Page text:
Even so, the founders made a commitment to their employees early on.
“When we started hiring people we made a collective decision that there would never be a time that a hire misses a paycheck. But that frequently meant that we would miss them—a lot,” said Petsick.
In 2003 they hired Bruce Hoberman as CEO to give direction to the company going forward.
“When we brought Bruce on, we all took pay cuts to keep things going,” said Maxwell.
Bringing on Hoberman allowed Petsick, Maxwell and Liakos to continue to focus on their individual strengths in growing the business.
“We all realized this was not the Dot-coms of 2000-2001 where you launched and in 12 months you sell your company and walk away millionaires,” said Liakos. “We realized within the first year that this is going to take time. A lot of potential, but a ton of work.”
A different kind of disruption
Today around $4 billion dollars worth of merchandise flows through the Proxibid platform annually. To put that in perspective, Sotheby’s did $6 billion in 2014. Christie’s did $7 billion.
Although Proxibid does not publish its revenue numbers, the company has had continued double-digit revenue growth for the last several years. In 2015 the company received its first institutional investment from Primus Capital. They also announced a partnership with eBay.
The company now supports 198 full time employees and is led by CEO Ryan Downs, previously from eBay and PayPal.
Perhaps the greatest global impact of Proxibid has been the way their company has saved small auction houses that would have folded years ago. Many auctions over the years have told Proxibid that they saved their company.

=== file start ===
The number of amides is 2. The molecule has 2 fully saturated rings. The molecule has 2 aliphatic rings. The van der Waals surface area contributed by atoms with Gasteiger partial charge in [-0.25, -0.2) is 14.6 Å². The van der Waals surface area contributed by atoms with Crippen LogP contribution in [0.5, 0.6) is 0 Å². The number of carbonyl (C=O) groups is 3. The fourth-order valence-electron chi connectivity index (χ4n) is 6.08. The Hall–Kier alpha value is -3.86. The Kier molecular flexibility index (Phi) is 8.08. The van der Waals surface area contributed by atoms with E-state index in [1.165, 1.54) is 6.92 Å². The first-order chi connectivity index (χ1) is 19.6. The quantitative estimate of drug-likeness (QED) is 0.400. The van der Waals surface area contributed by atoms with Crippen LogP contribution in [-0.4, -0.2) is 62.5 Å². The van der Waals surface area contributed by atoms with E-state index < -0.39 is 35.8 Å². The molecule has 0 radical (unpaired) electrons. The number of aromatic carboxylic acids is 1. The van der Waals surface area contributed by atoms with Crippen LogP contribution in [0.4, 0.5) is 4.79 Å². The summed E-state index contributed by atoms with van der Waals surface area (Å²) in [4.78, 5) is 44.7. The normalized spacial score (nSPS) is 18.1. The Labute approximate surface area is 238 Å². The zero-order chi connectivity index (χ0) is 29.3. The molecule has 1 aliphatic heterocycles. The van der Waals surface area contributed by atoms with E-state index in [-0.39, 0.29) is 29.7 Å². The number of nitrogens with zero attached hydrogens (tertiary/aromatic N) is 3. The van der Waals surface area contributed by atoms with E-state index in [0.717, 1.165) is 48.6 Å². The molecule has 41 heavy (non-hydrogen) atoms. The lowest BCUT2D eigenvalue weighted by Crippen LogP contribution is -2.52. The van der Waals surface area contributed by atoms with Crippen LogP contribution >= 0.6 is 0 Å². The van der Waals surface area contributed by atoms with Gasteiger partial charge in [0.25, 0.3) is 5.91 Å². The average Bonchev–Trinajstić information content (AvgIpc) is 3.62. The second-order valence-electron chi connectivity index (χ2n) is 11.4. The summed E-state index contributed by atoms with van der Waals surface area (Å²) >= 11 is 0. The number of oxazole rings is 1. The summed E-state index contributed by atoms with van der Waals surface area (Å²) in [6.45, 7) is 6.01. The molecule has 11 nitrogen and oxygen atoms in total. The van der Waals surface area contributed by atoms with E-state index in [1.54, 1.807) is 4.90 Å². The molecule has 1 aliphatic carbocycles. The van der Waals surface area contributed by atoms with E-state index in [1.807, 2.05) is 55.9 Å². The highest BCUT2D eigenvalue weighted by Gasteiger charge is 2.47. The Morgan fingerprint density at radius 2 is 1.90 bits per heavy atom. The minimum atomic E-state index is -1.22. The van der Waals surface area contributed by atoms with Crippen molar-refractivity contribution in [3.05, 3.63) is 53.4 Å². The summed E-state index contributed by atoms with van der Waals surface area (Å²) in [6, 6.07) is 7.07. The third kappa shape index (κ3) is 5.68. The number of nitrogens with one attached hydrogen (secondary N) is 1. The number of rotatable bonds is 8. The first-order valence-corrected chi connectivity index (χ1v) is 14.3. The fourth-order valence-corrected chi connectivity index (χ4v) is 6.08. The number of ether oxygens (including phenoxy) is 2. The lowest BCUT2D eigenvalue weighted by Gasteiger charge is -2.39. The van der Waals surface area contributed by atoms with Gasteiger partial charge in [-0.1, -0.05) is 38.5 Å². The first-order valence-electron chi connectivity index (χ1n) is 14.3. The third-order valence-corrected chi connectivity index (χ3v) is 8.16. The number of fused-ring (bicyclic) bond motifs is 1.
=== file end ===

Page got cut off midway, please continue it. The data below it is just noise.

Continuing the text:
“Most disruptions usually occur with someone trying to replace the main players,” said Petsick. “We did it differently. Our disruption was to really help prop up the existing players but change the way the world interacted with those people.”
The future of Proxibid
As the company moves ahead, they are focusing on how to bring their expertise with high-value items to new ways of thinking about e-commerce.
“We are becoming an engine to power transactions in spaces that were traditionally offline,” said Petsick.
Million dollar transactions require constant innovation in things like security and buyer validation.
“The average item on eBay goes for $40,” said Petsick. “Across our categories it could be several thousand dollars. That’s a different transaction requiring a different set of tools.”
The founders look back on 15 years of hard work with some astonishment.
“When I look back, I think, ‘I can’t even believed I did that,” said Liakos. “‘That was crazy.’”
Ryan Pendell is the Managing Editor of Silicon Prairie News.